The Kanban Method has always been about the pursuit of this humane, gentle approach to change – identity change is not brutally forced upon people through inconsiderate reorganization or retraining and the imposition of a new job title, new role or new responsibilities.
If we combine these ideas, we develop a powerful coaching toolset that is perhaps best illustrated by example:
If we value customer satisfaction then we gain a sense of purpose from customer service: culturally, we are a contributor society, we give altruistically in the name of happy customers, appropriately satisfied. With this value, it becomes possible, to develop a formal or informal social group of collaborators, who serve that customer. With an end-to-end kanban board for service delivery, we provide a means for that group to meet, socialize, collaborate, and transparently see their contribution and that of others towards the goal of delivering to the customer. Collectively, there is a sense of self, as a collective, and a sense of self-worth and self-esteem, from a job well done, a delivery made, a customer satisfied.
With the right leadership, the right values in place, and a clear understanding of who is the customer, what did they ask us for, what are their expectations, and how well have we satisfied those expectations, it is possible to achieve the business outcome that maps to organizational maturity level 3 in the KMM. This can be achieved without reorganizations, without giving individuals new identities or new roles, rather simply creating the circumstances for collaboration and the basic human trait of altruistic behavior coupled with a sense of belonging and a sense of achievement both individually and as a collective.
With the KMM, we’ve codified organizational maturity and leadership maturity. We have provided a means through observable business outcomes, observable practices, and behaviors, and espoused and recognized values and cultural norms, to make an assessment of the maturity level of an organization and its leaders. We have then mapped the Kanban practices, designs and patterns that have been shown to work at those levels. We have codified the paths around the most likely rocks of emotional, personal, identity related resistance that is likely at each level. Some of these rocks are harder to move or harder to smooth away than others: to reach level 3, there is a fundamental need to value customer service, for altruistic behavior, and the emergence of a contributor society.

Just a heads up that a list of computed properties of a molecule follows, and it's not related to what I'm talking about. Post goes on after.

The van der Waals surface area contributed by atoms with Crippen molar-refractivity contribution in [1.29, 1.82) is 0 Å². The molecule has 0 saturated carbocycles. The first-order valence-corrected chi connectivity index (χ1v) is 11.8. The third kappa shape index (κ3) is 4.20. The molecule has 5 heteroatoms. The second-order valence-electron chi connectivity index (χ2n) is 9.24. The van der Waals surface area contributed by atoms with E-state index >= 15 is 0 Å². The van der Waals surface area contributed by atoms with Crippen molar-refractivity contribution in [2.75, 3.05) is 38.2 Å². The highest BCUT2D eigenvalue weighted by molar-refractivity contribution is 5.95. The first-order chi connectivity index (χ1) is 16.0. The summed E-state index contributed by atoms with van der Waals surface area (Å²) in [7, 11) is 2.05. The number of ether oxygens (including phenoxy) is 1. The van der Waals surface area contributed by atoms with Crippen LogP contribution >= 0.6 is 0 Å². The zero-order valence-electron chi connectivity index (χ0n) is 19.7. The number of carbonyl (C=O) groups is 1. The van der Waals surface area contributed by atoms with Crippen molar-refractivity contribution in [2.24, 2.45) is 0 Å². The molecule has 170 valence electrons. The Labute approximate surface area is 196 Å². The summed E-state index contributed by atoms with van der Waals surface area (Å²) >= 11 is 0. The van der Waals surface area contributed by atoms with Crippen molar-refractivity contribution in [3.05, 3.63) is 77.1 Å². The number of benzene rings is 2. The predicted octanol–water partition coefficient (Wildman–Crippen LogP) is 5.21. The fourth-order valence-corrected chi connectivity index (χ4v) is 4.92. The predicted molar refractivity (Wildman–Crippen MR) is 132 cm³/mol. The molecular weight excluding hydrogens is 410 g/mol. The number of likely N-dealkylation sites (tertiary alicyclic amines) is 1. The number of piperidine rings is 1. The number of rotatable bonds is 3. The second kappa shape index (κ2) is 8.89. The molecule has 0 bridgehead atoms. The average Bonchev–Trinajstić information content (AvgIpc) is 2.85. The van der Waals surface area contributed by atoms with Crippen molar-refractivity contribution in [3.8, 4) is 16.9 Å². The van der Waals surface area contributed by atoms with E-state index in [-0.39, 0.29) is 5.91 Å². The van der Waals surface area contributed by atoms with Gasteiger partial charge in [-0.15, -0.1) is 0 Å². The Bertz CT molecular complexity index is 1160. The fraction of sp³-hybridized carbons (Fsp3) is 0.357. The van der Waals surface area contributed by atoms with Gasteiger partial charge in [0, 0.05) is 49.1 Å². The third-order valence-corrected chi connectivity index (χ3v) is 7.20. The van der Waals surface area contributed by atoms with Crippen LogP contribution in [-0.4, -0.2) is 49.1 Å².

There is a need to communicate a sense of why, to give a purpose to the labor of the workers and to unify and align them behind delivery of a shared goal, to craft a true team from a group of individuals. If the leadership and culture are missing, if the leadership of the organization is primarily selfish, self-centered, self-serving and tribal in nature then reaching level 3 may be impossible.
The Kanban Maturity Model is a tool to improve coaching guidance given by advisors. We believe it will make a dramatic difference in the rate of success when applying the Kanban Method in organizations pursuing evolutionary improvement.
It is not a panacea or a silver bullet. It will not compensate for inadequate leadership or organizational dysfunction. However, it will help to expose and illuminate such issues. Understanding and recognition are the first steps on the journey to change. The KMM provides a map and a path and a means to establish where you are, where you might go next and how to get there. If you keep in mind, that the KMM’s primary purpose is to advise on the appropriateness of practice adoption, you are most likely to find value in it, and success with it. In Part 2 of the KMM Story, I will look at patterns of kanban design and how we observed them correlating with tangible business outcomes.
Sign up for the new Kanban Maturity Model classes offered worldwide by Lean Kanban University’s David J Anderson School of Management. Learn how KMM can enhance your coaching skills and services.